The most popular method of emphasising a diamond centre stone is using other diamonds, just as a diamond can only be scratched by another. 

To make your engagement ring pop, you need more than just an accent stone; you need skill, understanding, and a creative eye. Have you ever wondered how diamond accents can transform an already beautiful engagement ring into something spectacular? Read on to learn more.

Diamond Accents: What Are They?

The term diamond accent refers to small diamonds embedded in a piece of jewellery alongside a larger stone. In addition to enhancing the overall beauty and brilliance of the piece of jewellery, they also enhance its durability.

A Diamond Shape and ring settings can be adorned with them for added style, elegance, and personality. Diamond Accents enhance the volume and sparkle of a ring with this Round Cut Diamond from James Allen. Diamond Accents complement various Diamond Shapes, such as the Princess Cut, in this 18K white gold ring from James Allen.

The shape, size, colour, and quality of the accents impact the overall beauty of the ring, though they are generally chosen according to personal preference.

Do Diamond Accents Exist?

A real diamond is used in diamond accents. Even though these stones are called accents, it is still natural diamond, graded on the same criteria as diamonds for a centre stone. Like diamonds, accent diamonds are graded for Cut, Color, Clarity, and Carat. Generally, they tend to be smaller and less valuable than other kinds of diamonds.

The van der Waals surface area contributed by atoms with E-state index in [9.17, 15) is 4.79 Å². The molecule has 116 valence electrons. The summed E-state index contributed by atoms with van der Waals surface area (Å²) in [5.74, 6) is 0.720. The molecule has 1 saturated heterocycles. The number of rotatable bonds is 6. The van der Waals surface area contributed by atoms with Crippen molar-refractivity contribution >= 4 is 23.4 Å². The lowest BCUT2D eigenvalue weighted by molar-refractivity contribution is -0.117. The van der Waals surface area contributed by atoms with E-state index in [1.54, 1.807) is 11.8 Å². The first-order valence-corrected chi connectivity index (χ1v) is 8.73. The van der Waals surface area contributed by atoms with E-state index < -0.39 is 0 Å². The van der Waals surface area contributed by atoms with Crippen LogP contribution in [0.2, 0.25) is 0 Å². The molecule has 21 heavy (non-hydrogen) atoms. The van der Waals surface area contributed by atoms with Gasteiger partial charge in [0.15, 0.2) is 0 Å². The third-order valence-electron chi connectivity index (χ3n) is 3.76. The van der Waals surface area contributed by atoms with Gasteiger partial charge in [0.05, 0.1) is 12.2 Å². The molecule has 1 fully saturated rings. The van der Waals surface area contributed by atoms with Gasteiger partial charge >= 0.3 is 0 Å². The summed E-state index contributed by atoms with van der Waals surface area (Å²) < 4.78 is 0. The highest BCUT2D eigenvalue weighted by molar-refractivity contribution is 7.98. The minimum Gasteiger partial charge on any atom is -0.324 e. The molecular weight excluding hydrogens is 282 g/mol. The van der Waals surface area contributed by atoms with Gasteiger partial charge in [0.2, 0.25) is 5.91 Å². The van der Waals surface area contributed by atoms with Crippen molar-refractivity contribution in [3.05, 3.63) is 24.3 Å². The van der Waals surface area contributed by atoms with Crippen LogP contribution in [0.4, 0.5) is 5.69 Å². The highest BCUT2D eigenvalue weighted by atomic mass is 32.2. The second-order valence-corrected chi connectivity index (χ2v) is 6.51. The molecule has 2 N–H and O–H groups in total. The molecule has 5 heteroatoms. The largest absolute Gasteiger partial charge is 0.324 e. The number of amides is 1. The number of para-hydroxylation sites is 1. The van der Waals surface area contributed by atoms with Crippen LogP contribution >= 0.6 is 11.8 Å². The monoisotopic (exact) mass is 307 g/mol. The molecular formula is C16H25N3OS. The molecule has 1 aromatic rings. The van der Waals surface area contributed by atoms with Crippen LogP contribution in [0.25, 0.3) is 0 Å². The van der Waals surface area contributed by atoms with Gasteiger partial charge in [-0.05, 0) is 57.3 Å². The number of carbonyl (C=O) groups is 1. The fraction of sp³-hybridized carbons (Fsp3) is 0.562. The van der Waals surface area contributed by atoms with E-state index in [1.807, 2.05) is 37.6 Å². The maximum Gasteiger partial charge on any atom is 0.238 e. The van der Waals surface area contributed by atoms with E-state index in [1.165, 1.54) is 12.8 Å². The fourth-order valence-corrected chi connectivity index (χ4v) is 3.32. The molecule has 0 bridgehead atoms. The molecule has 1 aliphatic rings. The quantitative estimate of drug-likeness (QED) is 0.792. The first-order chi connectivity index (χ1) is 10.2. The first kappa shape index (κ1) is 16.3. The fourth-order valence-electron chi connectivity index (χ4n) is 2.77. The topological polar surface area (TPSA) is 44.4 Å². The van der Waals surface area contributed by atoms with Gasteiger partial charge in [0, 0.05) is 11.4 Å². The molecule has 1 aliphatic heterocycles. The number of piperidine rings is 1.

There Are Several Types Of Accent Diamonds

There are four main shapes and styles of diamond accents: baguette, small round, trillion, and marquise.   

Baguette Accent Diamonds

There is a difference between a baguette diamond accent stone and a rectangular accent stone. Several baguettes are available, such as a straight baguette or a tapered baguette, where one end of the diamond is narrower than the other, creating a trapezoidal shape. 

The symmetry of a straight baguette makes them appear larger than they are so that they can be used as side stones or arranged in a row along the band. Asscher cuts, brilliant round diamond cuts, and marquise cuts are traditionally highlighted with straight baguettes.

A tapered accent, on the other hand, is usually placed in such a way that it follows the natural curve of the ring. A half-carat accent diamond is usually found either as a side stone or as part of a three-stone ring setting. In addition to emerald cuts, princess cuts, radiant cuts, and brilliant round cuts, these diamonds are popular additions to a variety of centre-stone cuts. 

Round Accent Diamonds 

The ability to pair effectively with any diamond shape makes round diamond accent stones some of the most versatile diamond accents. The wearer's style and personality can be reflected in settings that include small round diamonds. You've come to the right place if you're looking for flexibility. 

There are three types of round accent diamonds based on their carat weight: stars (or less than .02 carats), whole cuts (0.02 to 0.07 carats), and melee (0.08 to 0.18 carats). Halo settings often use small round diamonds as side stones, and small round diamonds also work well as side stones.